FringeReview UK 2018
Kate Wasserberg now helms this superb revival alone. Tim Shorthall’s simple seat and backdrop set with a house-front stage left ensures dispatch and economy. Jason Taylor’s lighting completes a minimal, unfussy sweep. We need nothing else. Till January 27th.
Andrea Dunbar in her short life was a casualty of many things she portrays in her perennially urgent 1982 play Rita, Sue and Bob too – not least dropping dead from a brain haemorrhage at 29: she never could quit the Buttershaw estate in Bradford she grew up in. However this touring revival being removed for two days from the Royal Court schedule is almost too rich an irony.
Infamously the original (and till October, co-current) director Max Stafford Clark’s conduct seems to have echoed Dunbar’s male characters and his resignation wasn’t deemed enough by the Court to cleanse this production. Other venues didn’t pull but they weren’t mounting those conversations the Court commendably has: exploring the kind of abuse former Court director Stafford Clark is now accused of. Thankfully Vicky Featherstone reversed her decision. Not to do so would in a sense have re-abused the very things Dunbar voiced. We hear of the stifling of potential working-class actors. Even worse is the lack of dramatic voices: few have succeeded Dunbar. There is now silence. Don’t think any of this has really dated.
Kate Wasserberg now helms alone: it’s somehow more relevant than the more magnificently-orchestrated Road recently and deserving of cleaner lines. Tim Shorthall’s simple seat and backdrop set with a house-front stage left ensures dispatch and economy. Jason Taylor’s lighting completes a minimal, unfussy sweep. We need nothing else.
Rita and Sue are two 15-year-olds babysitting for attractive opportunist Bob, 27. In 1982 jail looms just as much for under-age sex as now, though with less publicity. Yet the exuberant already-experienced girls aren’t simple victims either, and Dunbar’s at pains to prove even Bob isn’t a paradigmatic groomer or abuser. It’s a subtle verbal transaction though and this is a man fully twelve years older than the girls he’s seducing – indeed instant manipulative grooming is graphically in evidence.
Momentarily stumped by the girls’ pretence of virginity when asked he slides on to the subject of Durex-fitting with a surprisingly articulate sex-education talk: the kind the girls should have had. Their demand he continually translate into the vernacular is both a creepy witness of his control of sophisticated language, and their control of it, demanding that translation.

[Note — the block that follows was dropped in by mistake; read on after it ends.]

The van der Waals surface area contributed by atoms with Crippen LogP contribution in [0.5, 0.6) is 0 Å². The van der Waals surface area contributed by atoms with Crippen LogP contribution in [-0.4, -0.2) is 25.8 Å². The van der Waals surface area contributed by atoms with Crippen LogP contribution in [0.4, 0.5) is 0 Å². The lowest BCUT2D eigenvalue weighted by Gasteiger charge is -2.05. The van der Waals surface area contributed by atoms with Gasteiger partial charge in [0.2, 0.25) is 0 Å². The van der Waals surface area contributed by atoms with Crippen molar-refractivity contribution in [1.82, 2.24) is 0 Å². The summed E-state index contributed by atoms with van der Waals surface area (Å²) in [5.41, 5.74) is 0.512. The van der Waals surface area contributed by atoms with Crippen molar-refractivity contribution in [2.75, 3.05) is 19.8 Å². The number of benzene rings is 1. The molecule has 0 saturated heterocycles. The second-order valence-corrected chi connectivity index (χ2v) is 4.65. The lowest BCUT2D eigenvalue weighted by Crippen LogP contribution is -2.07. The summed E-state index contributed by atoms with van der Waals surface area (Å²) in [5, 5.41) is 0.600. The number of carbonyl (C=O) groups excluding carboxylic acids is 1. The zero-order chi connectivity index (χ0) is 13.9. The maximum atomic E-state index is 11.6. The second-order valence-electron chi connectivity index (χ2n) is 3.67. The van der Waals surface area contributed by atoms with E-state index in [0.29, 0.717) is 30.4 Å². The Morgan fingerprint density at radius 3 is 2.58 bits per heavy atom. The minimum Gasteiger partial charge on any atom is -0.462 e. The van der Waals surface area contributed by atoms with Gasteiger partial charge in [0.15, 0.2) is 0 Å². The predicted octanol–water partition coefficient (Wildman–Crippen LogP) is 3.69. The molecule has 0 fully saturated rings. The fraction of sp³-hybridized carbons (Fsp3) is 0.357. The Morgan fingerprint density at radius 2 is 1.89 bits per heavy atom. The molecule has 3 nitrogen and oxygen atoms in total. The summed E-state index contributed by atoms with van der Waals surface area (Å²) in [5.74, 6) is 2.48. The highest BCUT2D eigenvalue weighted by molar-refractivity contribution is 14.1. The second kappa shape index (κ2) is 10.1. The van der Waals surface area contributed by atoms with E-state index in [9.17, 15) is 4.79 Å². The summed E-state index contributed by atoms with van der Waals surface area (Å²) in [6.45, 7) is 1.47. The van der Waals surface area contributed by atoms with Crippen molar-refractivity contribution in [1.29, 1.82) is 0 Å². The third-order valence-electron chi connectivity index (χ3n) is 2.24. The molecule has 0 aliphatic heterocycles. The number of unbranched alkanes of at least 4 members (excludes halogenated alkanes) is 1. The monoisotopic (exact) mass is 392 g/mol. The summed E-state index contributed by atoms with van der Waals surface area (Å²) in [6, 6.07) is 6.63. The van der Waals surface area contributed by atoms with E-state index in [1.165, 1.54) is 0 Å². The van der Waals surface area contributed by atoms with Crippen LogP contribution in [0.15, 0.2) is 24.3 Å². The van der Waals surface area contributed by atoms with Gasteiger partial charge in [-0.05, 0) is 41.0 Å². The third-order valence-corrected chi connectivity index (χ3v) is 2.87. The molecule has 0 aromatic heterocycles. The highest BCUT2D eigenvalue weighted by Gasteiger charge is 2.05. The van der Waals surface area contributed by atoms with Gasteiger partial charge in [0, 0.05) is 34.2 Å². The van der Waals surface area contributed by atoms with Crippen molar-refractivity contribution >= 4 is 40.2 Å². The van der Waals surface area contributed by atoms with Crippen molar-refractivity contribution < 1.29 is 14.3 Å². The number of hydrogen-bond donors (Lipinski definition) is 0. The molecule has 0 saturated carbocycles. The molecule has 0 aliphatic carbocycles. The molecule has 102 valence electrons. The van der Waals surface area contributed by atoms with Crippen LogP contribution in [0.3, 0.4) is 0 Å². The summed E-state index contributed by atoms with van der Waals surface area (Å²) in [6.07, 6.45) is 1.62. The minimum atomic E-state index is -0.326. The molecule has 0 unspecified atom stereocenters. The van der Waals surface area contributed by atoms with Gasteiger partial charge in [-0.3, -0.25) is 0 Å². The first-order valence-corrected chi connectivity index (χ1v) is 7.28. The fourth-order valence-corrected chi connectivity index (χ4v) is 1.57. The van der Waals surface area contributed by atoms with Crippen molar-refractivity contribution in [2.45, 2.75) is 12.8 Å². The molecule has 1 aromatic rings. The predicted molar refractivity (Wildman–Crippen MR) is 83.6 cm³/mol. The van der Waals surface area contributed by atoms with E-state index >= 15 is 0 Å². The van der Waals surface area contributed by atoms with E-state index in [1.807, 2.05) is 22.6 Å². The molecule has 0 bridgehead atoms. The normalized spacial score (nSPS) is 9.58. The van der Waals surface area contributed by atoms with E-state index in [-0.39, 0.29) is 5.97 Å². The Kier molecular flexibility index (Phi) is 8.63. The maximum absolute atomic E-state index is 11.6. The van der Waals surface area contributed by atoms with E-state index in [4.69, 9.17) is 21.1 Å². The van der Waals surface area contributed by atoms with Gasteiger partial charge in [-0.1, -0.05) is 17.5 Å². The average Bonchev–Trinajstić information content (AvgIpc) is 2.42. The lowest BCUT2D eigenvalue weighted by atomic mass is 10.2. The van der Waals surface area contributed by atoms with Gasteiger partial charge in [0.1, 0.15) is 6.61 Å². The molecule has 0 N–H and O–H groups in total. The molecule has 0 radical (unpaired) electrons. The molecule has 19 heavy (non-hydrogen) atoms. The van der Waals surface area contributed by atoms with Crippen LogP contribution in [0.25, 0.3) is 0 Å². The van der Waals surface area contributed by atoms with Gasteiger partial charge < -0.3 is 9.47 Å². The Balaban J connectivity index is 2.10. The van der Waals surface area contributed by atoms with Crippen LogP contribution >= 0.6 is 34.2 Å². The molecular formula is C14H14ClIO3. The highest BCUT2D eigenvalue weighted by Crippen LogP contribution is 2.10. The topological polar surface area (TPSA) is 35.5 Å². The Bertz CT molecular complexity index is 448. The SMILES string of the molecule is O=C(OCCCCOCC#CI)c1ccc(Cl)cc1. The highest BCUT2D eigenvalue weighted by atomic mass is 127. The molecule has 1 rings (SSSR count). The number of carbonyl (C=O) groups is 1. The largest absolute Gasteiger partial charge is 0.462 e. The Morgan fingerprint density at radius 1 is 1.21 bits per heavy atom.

Rita and Sue are perfectly happy to enjoy sex and swap places whilst Bob’s buttocks tauten as he and his partners gasp on stage. There’s nothing particularly coercive and as Thatcher’s Britain rumbles with job-cuts we see it affects Bob’s performance, much to the girls’ chagrin. Though the focus is on the trio, Bob’s sexually beached wife Michelle and Sue’s parents complete a greater articulation of adult pressures and we end with Michelle and Sue’s Mum in a bar.
Samantha Robinson’s Michelle is the chief casualty; Robinson plays up the pregnant-married-at-eighteen beauty with a vulnerable resilience that often shifts our sympathies. Dunbar sketches in her love for her casually abusive, sexist husband (ironing jeans, making sandwiches on the spot) underneath her vinegarish exchanges and sexual froideur. We realise Bob’s adultery has taken a toll that’s rarely healed and the momentary welling-up of emotional and sexual happiness is achingly revealed, just at the point where Bob scotches it and exhibits his worst traits. You think it’s a manoeuvre to spend more time with the girls. It isn’t. It’s un-thought-through abuse.
Gemma Dobson as Sue makes a ringing debut as the robust Sue, and Taj Atwal’s more vulnerable Rita is a calibration of insouciance to devastated commitment. The shifts between these two are touchingly observed, and James Atherton’s Bob, however charismatic, can’t quite break into their private world. His performance too exudes a mix of attractive raffishness and downright dinosaur, but tragically the kind going out with rusty machinery.
David Walker’s even rustier. Depending on Bob for work he’s a redundant father, partner and breadwinner. Walker’s bewildered furies die through the play, where Sally Bankes’ Mum shows a command of situation and where needed, Sue. Not that she invariably wins, but even in rollers (for 1982, even in Bradford, a slight anachronism) she shows a rare sympathy for Sue’s sexual freedom, though doesn’t guess the whole truth. The bar scene trio at the end rings with the poignancy of dramas Dunbar never lived to write.
A first-class revival of a timely, still-urgent play, from an untimely-ripped dramatist, this is a must-see for anyone who cares about British drama, British history, and its now more thoroughly-beleaguered people.